LOS ANGELES (Reuters) - Leave it to Steve Martin to turn jury duty into performance art.
Tweeting over the last couple of days, the stand-up comedian and movie star has regaled his 380,000-plus followers on Twitter with observations inspired by the legal process unfolding before him.
Using his Twitter name @SteveMartinToGo, the comedian, a prospective juror, at 12:10 p.m. Monday tweeted: "REPORT FROM JURY DUTY: defendant looks like a murderer. GUILTY. Waiting for opening remarks."
A follower named @luvjack713 warned: "If you're really on jury duty you could get into trouble tweeting from it AND announcing he's guilty!!! Careful Steve!"
He quickly responded: "(I'm kidding) Shhhh....." And then he kept at it: "REPORT FROM JURY DUTY: guy I thought was up for murder turns out to be defense attorney. I bet he murdered someone anyway."
While the jokes may be original, the conduct isn't.
Reuters last week reported that judges granted new trials or overturned verdicts in dozens of criminal and civil cases due to jurors' online diversions, and bored citizens waiting for jury selection are tweeting, blogging and otherwise venting in growing numbers.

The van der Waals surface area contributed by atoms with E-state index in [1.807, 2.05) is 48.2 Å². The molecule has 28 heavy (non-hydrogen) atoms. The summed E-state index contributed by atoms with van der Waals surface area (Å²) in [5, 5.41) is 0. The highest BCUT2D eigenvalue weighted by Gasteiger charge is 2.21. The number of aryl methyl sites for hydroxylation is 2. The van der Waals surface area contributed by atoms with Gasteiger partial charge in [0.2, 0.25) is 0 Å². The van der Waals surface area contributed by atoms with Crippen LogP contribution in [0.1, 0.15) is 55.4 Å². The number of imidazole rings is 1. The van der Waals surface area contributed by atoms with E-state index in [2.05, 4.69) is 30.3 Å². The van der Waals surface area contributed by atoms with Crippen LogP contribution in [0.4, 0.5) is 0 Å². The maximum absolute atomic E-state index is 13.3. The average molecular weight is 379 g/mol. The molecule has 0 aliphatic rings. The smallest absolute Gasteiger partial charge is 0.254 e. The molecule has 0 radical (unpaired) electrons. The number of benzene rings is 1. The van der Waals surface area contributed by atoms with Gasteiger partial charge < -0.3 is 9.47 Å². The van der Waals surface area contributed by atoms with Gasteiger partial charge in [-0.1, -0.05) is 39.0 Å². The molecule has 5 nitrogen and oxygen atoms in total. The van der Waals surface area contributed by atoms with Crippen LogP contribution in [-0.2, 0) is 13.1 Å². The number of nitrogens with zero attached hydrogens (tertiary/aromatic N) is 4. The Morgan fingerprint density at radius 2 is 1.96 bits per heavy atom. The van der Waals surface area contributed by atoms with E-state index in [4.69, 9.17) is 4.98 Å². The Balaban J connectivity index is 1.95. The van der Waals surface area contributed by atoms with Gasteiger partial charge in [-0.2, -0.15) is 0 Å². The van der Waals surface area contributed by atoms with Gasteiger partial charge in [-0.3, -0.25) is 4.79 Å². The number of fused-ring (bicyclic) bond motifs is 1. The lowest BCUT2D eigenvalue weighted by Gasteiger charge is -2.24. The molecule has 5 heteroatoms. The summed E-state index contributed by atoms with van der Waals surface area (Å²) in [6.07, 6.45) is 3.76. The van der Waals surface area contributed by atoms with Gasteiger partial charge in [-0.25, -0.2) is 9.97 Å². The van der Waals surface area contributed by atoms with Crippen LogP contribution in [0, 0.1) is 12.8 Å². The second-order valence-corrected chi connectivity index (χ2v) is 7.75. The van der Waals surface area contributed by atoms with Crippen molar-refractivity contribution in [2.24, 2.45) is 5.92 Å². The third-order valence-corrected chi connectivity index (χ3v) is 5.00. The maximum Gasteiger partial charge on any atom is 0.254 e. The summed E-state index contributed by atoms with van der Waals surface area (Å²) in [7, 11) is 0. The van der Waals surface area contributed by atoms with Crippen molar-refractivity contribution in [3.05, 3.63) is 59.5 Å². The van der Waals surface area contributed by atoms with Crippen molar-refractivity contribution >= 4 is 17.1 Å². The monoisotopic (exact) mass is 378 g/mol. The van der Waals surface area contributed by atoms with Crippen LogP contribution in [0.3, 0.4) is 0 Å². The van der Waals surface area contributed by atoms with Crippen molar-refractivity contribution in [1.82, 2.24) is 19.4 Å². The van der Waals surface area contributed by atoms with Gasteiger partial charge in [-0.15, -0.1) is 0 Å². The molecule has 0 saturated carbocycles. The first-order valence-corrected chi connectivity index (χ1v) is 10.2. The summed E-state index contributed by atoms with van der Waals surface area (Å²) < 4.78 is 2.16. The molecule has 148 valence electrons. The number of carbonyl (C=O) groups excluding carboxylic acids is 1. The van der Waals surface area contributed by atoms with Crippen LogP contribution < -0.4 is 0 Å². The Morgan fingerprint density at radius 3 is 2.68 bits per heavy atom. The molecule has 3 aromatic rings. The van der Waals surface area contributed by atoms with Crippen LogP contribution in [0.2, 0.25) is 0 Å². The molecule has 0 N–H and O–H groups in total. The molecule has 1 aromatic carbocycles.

Martin's tweets read like a parody of the scourge of the tweeting juror. At 12:41 p.m. Monday he wrote: "REPORT FROM JURY DUTY: Prosecuting attorney. Don't like his accent. Serbian? Going with INNOCENT. We're five minutes in."
A day later there was this: "REPORT FROM JURY DUTY: I'm cracking up defense with my jokes. Judge not pleased. Defendant finds me funny. Nice guy!" And then, two hours later: "REPORT FROM JURY DUTY: Other jurors are stupid. First, they don't believe in 'hexes.' Plus, they want me to put my magazines away."
A spokeswoman for Martin said he was a juror awaiting selection -- she wouldn't reveal where. "He is not actually tweeting during a trial but is on jury duty. He's making jokes that are really funny, nothing actually factual though," she wrote in an email to Reuters.
Asked if a judge had removed Martin from the jury pool, the spokeswoman responded: "Not kicked out yet."
Reporting by Brian Grow of Reuters Legal in Atlanta; Editing by Eric Effron and Amy Stevens